Broadband is an economic issue that touches citizens where they live. Those are the issues that get people of different backgrounds and opinions to show up at township halls to speak their mind. Of course, people also vote in those same township halls. Believe me, no incumbent would want them to vote angry.

Aaron J. Brown is an author and college instructor from northern Minnesota’s Iron Range. He writes the blog and hosts the Great Northern Radio Show on Northern Community Radio. This piece first appeared in the Sunday, Oct. 4, 2015 edition of the Hibbing Daily Tribune.



  1. It’s important for ordinary people to show up and speak up for rural broadband. As I recently documented, some of those paid to lobby for broadband for clients claim that regular folk don’t care about this issue–and then steer limited money to a few clients. That shouldn’t be the message legislators heard. Thanks for writing this, Aaron.

  2. Flaherty & Hood lobbyist Dan Dorman wrote in a comment in a Watchdog article about Annandale (his client for which he had secured 20% of the original amount that Dayton vetoed since the need was more broad; ” “In many cities, the loudest push to upgrade does not come from residents, rather from the businesses and industries demanding and needing better service. ” Perhaps among his clients, but if that’s what he’s telling legislators as a broadband advocate for his clients, then articles like this one, that illustrate the broad and deep popular demand for broadband, need to get out–and legislators should hear from individuals, not just lobbyists who have to juggle several clients’ conflicting interests.

  3. Sally, you’re somewhat mistaken: The CGMC and GMNP are membership organizations, which count EDAs, cities, initiatives, foundations, nonprofits, RDCs, and businesses as members. Those “regular folk” seem to care about the broadband grant program — a program that the the GMNP helped draft. Annandale doesn’t have a lobbyist this session; a private provider finally agreed to expand to their city.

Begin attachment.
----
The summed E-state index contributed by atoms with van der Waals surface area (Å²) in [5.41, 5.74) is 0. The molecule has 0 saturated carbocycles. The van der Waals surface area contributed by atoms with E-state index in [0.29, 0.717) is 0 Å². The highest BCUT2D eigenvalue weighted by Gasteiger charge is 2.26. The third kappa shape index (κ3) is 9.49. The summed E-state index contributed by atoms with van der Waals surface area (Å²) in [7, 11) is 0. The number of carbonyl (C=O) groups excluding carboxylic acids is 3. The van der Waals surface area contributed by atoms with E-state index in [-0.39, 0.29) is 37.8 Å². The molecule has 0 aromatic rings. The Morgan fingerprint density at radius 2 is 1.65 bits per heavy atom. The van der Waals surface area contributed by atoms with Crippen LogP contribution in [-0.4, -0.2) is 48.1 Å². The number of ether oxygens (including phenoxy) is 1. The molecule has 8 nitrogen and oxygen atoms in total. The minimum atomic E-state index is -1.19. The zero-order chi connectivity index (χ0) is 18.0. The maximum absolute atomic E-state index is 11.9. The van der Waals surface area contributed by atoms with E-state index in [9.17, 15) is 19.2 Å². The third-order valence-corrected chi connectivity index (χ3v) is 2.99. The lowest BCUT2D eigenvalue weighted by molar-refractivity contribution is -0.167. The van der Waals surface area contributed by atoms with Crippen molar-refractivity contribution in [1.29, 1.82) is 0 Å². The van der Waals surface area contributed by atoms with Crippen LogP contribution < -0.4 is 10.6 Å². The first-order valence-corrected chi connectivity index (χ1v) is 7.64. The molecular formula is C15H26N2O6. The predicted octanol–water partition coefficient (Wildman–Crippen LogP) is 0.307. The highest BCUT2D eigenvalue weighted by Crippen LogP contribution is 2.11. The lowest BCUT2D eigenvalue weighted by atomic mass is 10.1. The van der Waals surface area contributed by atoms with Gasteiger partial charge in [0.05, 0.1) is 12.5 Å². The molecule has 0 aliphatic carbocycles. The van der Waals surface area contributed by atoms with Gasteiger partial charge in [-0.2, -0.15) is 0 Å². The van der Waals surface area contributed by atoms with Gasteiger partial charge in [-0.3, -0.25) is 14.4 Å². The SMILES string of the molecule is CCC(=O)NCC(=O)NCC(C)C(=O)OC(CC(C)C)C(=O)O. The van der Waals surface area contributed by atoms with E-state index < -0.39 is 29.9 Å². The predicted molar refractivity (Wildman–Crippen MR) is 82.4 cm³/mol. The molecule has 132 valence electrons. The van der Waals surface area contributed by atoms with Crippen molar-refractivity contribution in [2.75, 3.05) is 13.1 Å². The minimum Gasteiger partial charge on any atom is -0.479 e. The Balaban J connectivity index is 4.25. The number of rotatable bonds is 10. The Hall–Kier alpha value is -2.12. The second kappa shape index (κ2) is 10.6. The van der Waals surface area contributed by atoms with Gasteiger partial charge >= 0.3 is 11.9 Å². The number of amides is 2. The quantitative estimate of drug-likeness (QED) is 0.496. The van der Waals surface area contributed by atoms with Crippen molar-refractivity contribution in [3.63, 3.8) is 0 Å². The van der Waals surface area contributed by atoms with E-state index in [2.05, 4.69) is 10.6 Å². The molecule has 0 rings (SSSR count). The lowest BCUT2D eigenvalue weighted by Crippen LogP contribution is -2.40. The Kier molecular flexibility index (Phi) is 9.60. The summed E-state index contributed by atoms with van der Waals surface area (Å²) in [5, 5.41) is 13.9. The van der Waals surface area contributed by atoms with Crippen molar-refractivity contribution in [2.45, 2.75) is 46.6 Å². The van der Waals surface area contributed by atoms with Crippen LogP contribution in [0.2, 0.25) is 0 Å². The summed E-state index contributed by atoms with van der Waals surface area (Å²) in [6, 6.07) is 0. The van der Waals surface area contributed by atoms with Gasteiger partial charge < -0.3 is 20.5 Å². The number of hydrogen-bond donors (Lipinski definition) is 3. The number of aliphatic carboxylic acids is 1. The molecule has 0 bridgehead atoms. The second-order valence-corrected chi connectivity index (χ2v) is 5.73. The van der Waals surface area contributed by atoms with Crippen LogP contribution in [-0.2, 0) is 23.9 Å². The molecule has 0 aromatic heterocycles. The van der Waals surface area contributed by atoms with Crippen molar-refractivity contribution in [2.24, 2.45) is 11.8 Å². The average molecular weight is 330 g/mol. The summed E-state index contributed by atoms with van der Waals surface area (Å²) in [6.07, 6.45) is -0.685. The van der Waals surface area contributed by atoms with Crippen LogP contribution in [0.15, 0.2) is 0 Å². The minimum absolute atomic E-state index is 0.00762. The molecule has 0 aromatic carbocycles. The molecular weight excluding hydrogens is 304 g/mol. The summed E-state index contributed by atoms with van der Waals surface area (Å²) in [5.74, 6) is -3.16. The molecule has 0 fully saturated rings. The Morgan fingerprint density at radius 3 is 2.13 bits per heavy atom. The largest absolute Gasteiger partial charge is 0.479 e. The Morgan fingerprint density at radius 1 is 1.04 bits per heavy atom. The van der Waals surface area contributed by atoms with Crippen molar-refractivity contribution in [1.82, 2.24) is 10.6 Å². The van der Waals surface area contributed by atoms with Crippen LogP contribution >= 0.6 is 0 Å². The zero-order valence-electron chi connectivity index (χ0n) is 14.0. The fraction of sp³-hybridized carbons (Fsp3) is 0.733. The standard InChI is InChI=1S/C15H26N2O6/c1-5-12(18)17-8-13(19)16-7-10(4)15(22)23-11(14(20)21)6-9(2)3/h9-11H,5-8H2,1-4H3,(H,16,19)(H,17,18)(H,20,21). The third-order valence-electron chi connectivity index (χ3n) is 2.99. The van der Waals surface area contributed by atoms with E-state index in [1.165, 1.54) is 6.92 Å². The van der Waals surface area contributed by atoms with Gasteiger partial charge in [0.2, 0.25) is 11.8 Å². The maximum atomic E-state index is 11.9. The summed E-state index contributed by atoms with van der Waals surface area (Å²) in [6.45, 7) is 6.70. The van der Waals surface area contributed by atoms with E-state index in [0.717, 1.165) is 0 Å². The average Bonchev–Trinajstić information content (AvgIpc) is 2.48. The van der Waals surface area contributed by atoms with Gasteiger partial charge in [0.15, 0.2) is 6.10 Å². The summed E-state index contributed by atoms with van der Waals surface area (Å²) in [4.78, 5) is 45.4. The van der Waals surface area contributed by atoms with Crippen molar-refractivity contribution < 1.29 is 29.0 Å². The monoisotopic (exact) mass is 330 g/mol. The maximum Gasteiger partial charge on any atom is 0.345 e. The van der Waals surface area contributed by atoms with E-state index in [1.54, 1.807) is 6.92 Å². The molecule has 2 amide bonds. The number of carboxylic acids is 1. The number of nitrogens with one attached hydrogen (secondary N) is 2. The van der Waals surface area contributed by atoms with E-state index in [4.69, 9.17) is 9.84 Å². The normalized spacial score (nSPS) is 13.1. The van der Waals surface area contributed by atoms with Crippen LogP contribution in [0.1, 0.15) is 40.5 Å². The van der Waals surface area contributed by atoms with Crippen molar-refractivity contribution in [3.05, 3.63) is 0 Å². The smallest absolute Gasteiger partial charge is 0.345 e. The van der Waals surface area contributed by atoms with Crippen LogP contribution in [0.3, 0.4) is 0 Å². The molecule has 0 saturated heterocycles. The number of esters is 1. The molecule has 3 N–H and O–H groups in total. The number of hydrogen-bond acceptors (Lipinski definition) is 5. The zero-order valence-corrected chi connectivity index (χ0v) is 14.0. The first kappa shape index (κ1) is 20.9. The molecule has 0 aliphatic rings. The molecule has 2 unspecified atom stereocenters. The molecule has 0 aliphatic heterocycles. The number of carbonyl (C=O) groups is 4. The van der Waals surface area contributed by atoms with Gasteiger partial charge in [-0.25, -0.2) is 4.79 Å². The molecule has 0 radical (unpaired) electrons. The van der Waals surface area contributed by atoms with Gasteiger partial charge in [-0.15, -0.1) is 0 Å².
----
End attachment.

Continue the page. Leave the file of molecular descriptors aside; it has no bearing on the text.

This issue is dominated by enormous and well-funded industry opposition, which constantly spreads misinformation. They fear city owned broadband infrastructure (well described here the most, because it results in better service at lower prices.

    Communities often seek money for bonding projects or other infrastructure. If a bonding bill or infrastructure is not adequately funded, that should be the larger problem — not the fact that a particular city sought funds for its infrastructure. With broadband, it’s abundantly clear that its recent funding is far from adequate.

  4. At least in Itasca county Paul Bunyan is taking up the call and working on a solution. They already have a significant portion of the county wired with excellent service. Nobody is picking up the ball on this in St Louis County.

    We do have the government funded “Middle Mile” system. It’s pushing fiber all over the county but so far there’s absolutely no benefit to individual potential subscribers. Even people who live right on a line can’t get service from it. It seems to be geared to be an exclusive system for government entities like schools and townships. At the least there should have been stubs set up at each house and crossroad they passed for future service expansion.

    Centurylink seems to be showing no interest in wiring up the county. They’re not even maintaining their copper phone lines very well in rural areas.

    Northern Electric Coop could have been a driver in getting their customers wired (fibered?). They have access to favorable loan terms and tax treatment and they already have pole line and buried cable easements all over the county. Instead they chose to become a dealer for satellite internet that started out fine, but quickly bogged down as customers were added.

    Nationwide the rural market for broadband is largely unserved. For the entity that figures out how to tap this market cost effectively there’s a ton of money to be made. Instead of the various ISP’s beating each other over the head in the cities, maybe one of them should look outside town for a new market they could have all to themselves.